To Do: Stop measuring your productivity against influencers on your Instagram feed, or anyone else for that matter

Remember, comparison is the true thief of joy

To do list and productivity

Do you ever try to fall asleep while anxiously running through the day’s unfinished tasks, knowing you will wake up to confront the same fearful productivity panic the next morning? 

This is only intensified by the eight hours of time wasted sleeping. Eight? In actual fact you probably had five hours of restless sleep, tossing and turning in what you thought was a bed – but is in actual fact a giant pit of despair. You are not alone, fellow warriors. In fact, it is very common. 

A study carried out at the beginning of 2021, by VitalSmarts, found that three in five people already felt frantic as a result of agreeing to accomplish more tasks than is actually possible to complete in the time they had available. Subsequently, 50% of people were left feeling “moderately stressed” which caused a negative impact on their mental health due to nonstop to-do lists. So, is there a prescribed way of tackling organisation that works for all?

I am by nature a portrait of organised mess. I have spent 22 years avoiding diaries and calendars as the sight of anything unfinished leaves me feeling out of control. Viewing Instagram posts including lists and multiple daily accomplishments from successful influencers can be rather exhausting.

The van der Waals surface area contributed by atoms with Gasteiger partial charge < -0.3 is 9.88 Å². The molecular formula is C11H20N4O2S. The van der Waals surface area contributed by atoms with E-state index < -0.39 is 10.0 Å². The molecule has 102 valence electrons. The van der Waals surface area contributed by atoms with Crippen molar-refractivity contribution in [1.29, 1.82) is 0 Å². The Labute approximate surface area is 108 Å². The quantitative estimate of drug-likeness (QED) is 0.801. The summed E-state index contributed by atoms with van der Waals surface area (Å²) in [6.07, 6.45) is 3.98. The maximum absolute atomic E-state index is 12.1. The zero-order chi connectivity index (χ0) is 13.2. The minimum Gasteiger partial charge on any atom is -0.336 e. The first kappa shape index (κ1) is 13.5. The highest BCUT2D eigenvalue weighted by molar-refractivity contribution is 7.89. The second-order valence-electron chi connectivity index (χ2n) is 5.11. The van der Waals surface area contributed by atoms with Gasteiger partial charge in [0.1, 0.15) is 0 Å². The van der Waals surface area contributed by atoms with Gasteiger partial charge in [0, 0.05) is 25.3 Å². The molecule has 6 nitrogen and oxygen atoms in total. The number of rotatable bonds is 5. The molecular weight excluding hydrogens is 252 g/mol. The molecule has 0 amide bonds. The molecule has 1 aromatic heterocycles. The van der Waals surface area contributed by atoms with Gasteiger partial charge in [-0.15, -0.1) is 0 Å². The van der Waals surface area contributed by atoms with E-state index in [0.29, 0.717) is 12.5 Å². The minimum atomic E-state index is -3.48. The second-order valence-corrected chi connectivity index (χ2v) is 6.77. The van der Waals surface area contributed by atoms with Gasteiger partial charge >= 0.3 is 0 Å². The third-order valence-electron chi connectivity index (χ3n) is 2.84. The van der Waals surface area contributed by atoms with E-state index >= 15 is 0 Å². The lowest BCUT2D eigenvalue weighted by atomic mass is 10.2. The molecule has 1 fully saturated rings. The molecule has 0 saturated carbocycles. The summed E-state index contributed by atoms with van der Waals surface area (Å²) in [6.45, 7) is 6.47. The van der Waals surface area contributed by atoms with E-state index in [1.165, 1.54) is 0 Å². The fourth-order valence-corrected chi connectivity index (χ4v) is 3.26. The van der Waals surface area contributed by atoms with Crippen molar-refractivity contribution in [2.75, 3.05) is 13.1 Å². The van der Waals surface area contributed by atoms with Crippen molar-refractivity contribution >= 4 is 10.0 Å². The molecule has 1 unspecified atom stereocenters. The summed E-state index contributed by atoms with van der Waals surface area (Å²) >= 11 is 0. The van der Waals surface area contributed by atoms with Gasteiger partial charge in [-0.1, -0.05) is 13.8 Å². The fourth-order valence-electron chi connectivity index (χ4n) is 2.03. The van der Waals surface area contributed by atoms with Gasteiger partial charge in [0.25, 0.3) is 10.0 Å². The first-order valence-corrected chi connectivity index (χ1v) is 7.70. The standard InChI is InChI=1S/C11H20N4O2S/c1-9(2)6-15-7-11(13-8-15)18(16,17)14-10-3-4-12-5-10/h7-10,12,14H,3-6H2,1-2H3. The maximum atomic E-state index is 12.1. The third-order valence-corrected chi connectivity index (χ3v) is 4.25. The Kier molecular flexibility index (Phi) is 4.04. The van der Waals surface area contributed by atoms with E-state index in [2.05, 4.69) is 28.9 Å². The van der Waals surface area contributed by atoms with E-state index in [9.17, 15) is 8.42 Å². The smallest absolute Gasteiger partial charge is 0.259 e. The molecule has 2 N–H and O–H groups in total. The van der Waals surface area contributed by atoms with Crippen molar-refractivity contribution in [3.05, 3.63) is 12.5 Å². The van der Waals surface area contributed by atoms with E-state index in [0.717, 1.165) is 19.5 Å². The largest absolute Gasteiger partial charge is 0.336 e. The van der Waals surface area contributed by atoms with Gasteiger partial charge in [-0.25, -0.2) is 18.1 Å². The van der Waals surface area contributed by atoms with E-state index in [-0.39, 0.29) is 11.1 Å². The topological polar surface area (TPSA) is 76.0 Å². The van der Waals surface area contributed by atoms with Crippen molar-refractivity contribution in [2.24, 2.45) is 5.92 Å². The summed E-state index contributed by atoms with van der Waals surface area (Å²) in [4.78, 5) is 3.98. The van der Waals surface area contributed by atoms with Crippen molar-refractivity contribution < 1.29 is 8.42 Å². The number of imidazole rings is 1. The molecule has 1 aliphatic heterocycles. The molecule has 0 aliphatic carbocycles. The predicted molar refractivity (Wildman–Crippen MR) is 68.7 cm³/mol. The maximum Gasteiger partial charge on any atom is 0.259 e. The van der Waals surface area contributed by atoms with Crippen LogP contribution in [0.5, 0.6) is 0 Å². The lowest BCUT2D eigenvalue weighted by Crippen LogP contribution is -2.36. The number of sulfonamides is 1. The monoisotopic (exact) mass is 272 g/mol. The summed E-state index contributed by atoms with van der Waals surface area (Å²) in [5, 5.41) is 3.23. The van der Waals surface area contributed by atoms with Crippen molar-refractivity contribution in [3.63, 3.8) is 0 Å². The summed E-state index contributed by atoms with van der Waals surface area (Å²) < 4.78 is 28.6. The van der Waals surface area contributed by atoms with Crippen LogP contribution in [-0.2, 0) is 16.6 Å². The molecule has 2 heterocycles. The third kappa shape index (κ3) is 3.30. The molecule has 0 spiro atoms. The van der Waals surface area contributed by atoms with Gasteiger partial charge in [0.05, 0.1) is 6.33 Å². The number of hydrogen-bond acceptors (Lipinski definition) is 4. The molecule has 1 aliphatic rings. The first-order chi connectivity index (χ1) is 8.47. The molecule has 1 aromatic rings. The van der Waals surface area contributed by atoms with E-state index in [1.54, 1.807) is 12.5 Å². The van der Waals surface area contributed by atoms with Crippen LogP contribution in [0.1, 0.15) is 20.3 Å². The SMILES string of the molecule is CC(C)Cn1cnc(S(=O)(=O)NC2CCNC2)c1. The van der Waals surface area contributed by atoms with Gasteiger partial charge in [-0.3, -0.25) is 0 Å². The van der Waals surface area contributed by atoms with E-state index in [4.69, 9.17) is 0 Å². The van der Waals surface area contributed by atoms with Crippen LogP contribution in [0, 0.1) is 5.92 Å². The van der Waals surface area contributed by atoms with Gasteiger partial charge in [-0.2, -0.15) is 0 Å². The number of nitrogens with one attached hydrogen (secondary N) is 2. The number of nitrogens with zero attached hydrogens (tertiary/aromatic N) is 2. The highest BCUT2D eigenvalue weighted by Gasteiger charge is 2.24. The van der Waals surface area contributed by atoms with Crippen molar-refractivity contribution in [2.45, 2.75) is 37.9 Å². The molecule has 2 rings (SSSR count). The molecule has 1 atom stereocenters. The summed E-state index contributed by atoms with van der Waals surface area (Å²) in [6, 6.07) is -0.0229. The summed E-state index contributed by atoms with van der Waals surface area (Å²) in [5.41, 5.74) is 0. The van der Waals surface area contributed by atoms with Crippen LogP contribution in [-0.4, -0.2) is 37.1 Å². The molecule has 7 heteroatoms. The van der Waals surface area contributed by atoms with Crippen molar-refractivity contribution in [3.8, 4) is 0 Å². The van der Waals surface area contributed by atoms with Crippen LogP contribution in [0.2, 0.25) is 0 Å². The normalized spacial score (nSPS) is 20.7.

For example, spectating the endless achievements of 24-year-old CEO, GraceFit, the Natwest GBEA Young Entrepreneur of the Year, who is just two years my senior leaves me feeling like a bit of a lazy-bum. Sometimes you can’t help but feel like your journey isn’t as important.

Taking action

In a bid to take control of my own time, I purchased an overpriced leather journal for 2021. Providing me with a double page of planning for every day of the week, my new system requires a quote for the day, general tasks, each meal, drink & snack consumed, daily expenses, any exercise, extra to-do tasks. What more could I possibly write down that I have time to do in a day?! Thank goodness for the last little section that requires me to record any act of self-care.